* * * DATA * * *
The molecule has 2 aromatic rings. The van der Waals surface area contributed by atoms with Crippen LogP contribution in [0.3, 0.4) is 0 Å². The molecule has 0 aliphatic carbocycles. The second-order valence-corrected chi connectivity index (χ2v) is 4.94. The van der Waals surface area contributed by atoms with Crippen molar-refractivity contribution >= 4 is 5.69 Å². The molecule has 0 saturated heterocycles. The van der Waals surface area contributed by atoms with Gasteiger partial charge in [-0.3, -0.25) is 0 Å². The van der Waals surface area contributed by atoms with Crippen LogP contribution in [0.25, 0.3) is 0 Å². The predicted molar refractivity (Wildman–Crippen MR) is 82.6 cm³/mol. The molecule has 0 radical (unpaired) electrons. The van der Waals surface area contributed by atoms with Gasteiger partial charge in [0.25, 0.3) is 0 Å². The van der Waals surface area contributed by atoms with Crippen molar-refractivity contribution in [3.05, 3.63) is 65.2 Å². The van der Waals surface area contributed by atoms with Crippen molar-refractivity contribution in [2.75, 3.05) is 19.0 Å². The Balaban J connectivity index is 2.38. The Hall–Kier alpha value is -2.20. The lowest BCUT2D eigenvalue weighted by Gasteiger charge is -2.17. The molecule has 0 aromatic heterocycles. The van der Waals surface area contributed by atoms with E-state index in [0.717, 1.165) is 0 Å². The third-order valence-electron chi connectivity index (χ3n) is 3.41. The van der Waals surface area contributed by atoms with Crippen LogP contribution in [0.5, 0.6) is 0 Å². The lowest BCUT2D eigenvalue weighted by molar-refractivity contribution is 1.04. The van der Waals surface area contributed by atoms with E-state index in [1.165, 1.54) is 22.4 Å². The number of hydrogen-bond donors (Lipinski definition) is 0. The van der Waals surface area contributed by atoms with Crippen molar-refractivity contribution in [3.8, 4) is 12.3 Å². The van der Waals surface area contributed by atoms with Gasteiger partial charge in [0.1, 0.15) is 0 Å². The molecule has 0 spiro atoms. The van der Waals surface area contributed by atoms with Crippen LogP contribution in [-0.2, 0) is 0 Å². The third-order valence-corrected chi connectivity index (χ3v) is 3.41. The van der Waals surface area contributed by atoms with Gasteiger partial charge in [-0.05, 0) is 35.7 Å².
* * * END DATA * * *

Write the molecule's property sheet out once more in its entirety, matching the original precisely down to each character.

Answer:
The molecule has 2 aromatic rings. The van der Waals surface area contributed by atoms with Crippen LogP contribution in [0.3, 0.4) is 0 Å². The molecule has 0 aliphatic carbocycles. The second-order valence-corrected chi connectivity index (χ2v) is 4.94. The van der Waals surface area contributed by atoms with Crippen molar-refractivity contribution >= 4 is 5.69 Å². The molecule has 0 saturated heterocycles. The van der Waals surface area contributed by atoms with Gasteiger partial charge in [-0.3, -0.25) is 0 Å². The van der Waals surface area contributed by atoms with Crippen LogP contribution in [0.25, 0.3) is 0 Å². The predicted molar refractivity (Wildman–Crippen MR) is 82.6 cm³/mol. The molecule has 0 radical (unpaired) electrons. The van der Waals surface area contributed by atoms with Gasteiger partial charge in [0.25, 0.3) is 0 Å². The van der Waals surface area contributed by atoms with Crippen molar-refractivity contribution in [3.05, 3.63) is 65.2 Å². The van der Waals surface area contributed by atoms with Crippen molar-refractivity contribution in [2.75, 3.05) is 19.0 Å². The Balaban J connectivity index is 2.38. The Hall–Kier alpha value is -2.20. The lowest BCUT2D eigenvalue weighted by Gasteiger charge is -2.17. The molecule has 0 aromatic heterocycles. The van der Waals surface area contributed by atoms with E-state index in [0.717, 1.165) is 0 Å². The third-order valence-electron chi connectivity index (χ3n) is 3.41. The van der Waals surface area contributed by atoms with Crippen LogP contribution in [0.5, 0.6) is 0 Å². The lowest BCUT2D eigenvalue weighted by molar-refractivity contribution is 1.04. The van der Waals surface area contributed by atoms with E-state index in [1.165, 1.54) is 22.4 Å². The number of hydrogen-bond donors (Lipinski definition) is 0. The van der Waals surface area contributed by atoms with Crippen molar-refractivity contribution in [3.8, 4) is 12.3 Å². The van der Waals surface area contributed by atoms with Gasteiger partial charge in [0.1, 0.15) is 0 Å². The molecule has 0 spiro atoms. The van der Waals surface area contributed by atoms with Crippen LogP contribution in [-0.2, 0) is 0 Å². The third-order valence-corrected chi connectivity index (χ3v) is 3.41. The van der Waals surface area contributed by atoms with Gasteiger partial charge in [-0.05, 0) is 35.7 Å².